When you’re comfortably into your retirement and ready to give up the responsibilities of owning a home, you probably don’t want to move into a regular apartment complex. There may be too much noise or too few activities that match your interests, which is why many adults consider senior apartments or other senior housing plans.
However, there’s a wide range of plans you can choose from even in this specialty housing category, which can make choosing the right option for you difficult. Understanding your options is vital to making the right decision for your circumstances. In this article, we’ll describe the major types of housing options you have and provide tips on choosing the right option for your lifestyle.
There are different categories of living that older adults can choose from based on their preferences and lifestyle. The two main types are independent living and living with assistance.
Independent living is designed for those who are entirely independent and able to live without assistance, but want to downsize or live among their peers in a community that offers more amenities and less of the responsibilities of homeownership.
In an independent living situation, you might choose an active adult community. These are often age-restricted, such as 55+ apartments. The communities typically offer a range of amenities, such as including lawn care in the cost of rent, providing an activity calendar for residents and providing plenty of perks, including swimming pools, on-site salons and libraries.
Luxury services such as housekeeping, laundry and transportation are also common, making independent living an excellent fit for adults that prefer to live active lives in a more community-like atmosphere but appreciate having more amenities on hand.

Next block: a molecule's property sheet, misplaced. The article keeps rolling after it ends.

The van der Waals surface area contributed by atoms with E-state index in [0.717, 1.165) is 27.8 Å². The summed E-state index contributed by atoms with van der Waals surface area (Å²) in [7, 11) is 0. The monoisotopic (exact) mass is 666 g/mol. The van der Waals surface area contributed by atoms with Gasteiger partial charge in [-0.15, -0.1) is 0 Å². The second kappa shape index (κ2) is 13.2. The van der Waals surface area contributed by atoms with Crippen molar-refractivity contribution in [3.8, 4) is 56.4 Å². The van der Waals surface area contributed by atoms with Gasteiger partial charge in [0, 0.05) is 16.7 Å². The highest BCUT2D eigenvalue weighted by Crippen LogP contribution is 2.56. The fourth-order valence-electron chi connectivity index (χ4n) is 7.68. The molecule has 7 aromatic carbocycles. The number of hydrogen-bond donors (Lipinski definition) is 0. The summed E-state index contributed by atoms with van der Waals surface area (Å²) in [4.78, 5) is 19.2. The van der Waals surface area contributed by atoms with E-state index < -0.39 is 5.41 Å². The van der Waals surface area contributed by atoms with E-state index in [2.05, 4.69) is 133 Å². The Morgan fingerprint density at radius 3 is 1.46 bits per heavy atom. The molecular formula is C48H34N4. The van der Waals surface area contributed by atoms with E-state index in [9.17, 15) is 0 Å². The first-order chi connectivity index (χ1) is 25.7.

Living with assistance means you live in a community that has team members on hand to help you with various tasks. There are four types of options under living with assistance:
Assisted Living: The most independent option that would work for a person who only needs some support is assisted living, which provides help with the activities of daily living (ADL). In assisted living, you receive help with things like bathing, taking medicine, getting dressed or cooking, as needed.
Nursing Homes: Nursing homes are the next level within this category. An adult might choose a nursing home if they regularly require medical assistance. Nursing homes provide medical care and cover all your basic needs, such as transportation, meals, laundry and more.
Memory Care: The last option under living with assistance is memory care. People living with dementia likely need memory care, which provides specialized care for those dealing with impairments like Alzheimer’s disease.
Continuing Care: In a continuing-care retirement community (CCRC), independent living, assisted living, nursing home care and memory care are all available. If you don’t know what type of care you’ll need over time, this living arrangement is ideal as it allows you to transition to have additional support over time.